The Andlinger Center for Energy and the Environment at Princeton University awards seed funding to catalyze and support projects proposed by University faculty, researchers, and students that are aimed at solving a broad range of energy and environmental problems. These projects foster innovative research, teaching, and mentorship in energy and the environment.
Three new research projects were supported in 2015-2016, bringing the total number of projects supported since the inception of this initiative in 2011 to 35 and a total of $2.8 million invested.
This year’s recipients are:
“Role of Alkalis in Destabilizing the Binder Phase in Low-CO2 Concrete”
Portland cement is a fundamental constituent in concrete and whose production emits up to one ton of carbon dioxide for every ton produced, accounting for five to eight percent of global carbon-dioxide emissions. This project explores low-carbon cements derived from blast furnace slag at the molecular scale. The combination of computer simulations and laboratory experiments on synthetic gels identifies which chemical compositions lead to the most stable (durable) structures at the molecular level.
Howard A. Stone
“Innovations for Semi-Solid Flow Batteries”
Flow batteries, composed of chemicals dissolved in liquids stored in tanks, are a type of rechargeable battery that can potentially be widely used on the electric grid because they are long lasting and store large amounts of power. But current models have low energy densities. A recent innovation in flow batteries for achieving higher energy densities utilizes a suspension of solid particles of Li-ion compounds (which are used in lithium ion batteries) along with conductive carbon nanoparticles. This type of battery, a semi-solid fuel cell (SSFC), raises new questions involving rheology — the study of the flow of matter — and transport and materials design to optimize performance. This project aims to develop a standard flow battery configuration that can be used to rapidly test materials ideas relevant to SSFCs, while simultaneously measuring all the relevant mechanical properties.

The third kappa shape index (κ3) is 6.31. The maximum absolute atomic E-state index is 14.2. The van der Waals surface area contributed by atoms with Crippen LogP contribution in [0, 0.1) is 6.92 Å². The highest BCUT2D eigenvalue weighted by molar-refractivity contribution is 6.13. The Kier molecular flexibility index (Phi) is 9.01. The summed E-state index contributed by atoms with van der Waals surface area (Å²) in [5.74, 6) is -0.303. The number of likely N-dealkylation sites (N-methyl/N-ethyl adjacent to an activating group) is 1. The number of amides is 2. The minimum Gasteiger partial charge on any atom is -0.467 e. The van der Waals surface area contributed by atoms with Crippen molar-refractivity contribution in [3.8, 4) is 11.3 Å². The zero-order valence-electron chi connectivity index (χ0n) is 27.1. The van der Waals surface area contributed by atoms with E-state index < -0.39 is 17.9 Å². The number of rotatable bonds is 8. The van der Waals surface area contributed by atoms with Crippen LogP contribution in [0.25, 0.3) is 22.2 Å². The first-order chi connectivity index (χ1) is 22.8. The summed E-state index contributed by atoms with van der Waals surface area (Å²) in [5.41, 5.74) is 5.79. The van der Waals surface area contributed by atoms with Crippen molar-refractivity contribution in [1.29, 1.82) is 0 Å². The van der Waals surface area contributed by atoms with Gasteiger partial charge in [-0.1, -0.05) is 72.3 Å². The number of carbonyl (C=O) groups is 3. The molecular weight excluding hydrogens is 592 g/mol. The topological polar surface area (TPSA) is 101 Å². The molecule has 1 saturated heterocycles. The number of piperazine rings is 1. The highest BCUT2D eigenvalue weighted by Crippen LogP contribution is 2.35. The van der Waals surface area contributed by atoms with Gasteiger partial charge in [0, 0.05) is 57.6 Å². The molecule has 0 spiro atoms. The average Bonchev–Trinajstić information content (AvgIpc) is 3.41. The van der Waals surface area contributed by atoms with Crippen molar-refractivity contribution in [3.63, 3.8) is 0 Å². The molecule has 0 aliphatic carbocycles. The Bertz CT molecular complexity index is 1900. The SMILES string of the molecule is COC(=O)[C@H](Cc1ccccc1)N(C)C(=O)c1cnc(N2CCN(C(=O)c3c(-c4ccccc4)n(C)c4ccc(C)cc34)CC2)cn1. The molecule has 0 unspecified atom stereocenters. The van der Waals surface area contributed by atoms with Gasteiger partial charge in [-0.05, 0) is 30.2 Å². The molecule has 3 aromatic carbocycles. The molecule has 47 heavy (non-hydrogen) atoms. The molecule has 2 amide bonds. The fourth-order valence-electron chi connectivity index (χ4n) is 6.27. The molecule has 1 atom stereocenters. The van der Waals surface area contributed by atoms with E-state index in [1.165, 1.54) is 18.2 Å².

Sarah Jane White
“An Interdisciplinary Project to Ensure the Environmental Sustainability of Organometal Halide Perovskites, a Class of Potentially Transformative Solar Energy Materials”
Renewable energy sources, such as solar power, are critical for the sustainable future of our planet. Organometal halide perovskites is a class of photovoltaic material that is poised to revolutionize the world of solar energy because they are cheap, easy to make, and may help prevent the most damaging impacts of climate change. However, the instability of these solar cells and their subsequent release of lead to the environment leads to concerns for the environment and human health. This project aims to understand the chemical and physical mechanisms of perovskite degradation on a molecular level, and how changes in the chemical and physical structure of perovskite affect this degradation. Impacts on the environment will be assessed by determining concentrations and speciation of degradation products, then modeling their fate and transport in the environment.
Funding for these projects are provided by the Andlinger Innovation Fund, a gift from Charles Bernheim ’57, the Clifford and Helen Cross Memorial Charitable Lead Annuity Trust, the Nancy A. Curtin ’79 and John Stafford Research Innovation Fund, the Peter C. Klosowicz ’76 Fund for Energy and the Environment, the Sally Liu ’87 and Bay Chang ’87 Fund for Energy and the Environment, the Laurie and Jay P. Mandelbaum ’84 Fund for Energy and the Environment, the Parallax Fund for Energy and the Environment, the Ruehl Family Fund for the Environment, the Schlaepfer Family Fund, a gift from the Richard and Enika Schulze Foundation, the David P. Simons Fund for Energy and the Environment, and an anonymous gift for research.
For more information on the Andlinger Center for Energy and the Environment at Princeton University, contact Sharon Adarlo, communications specialist, at email@example.com or (609) 258-9979.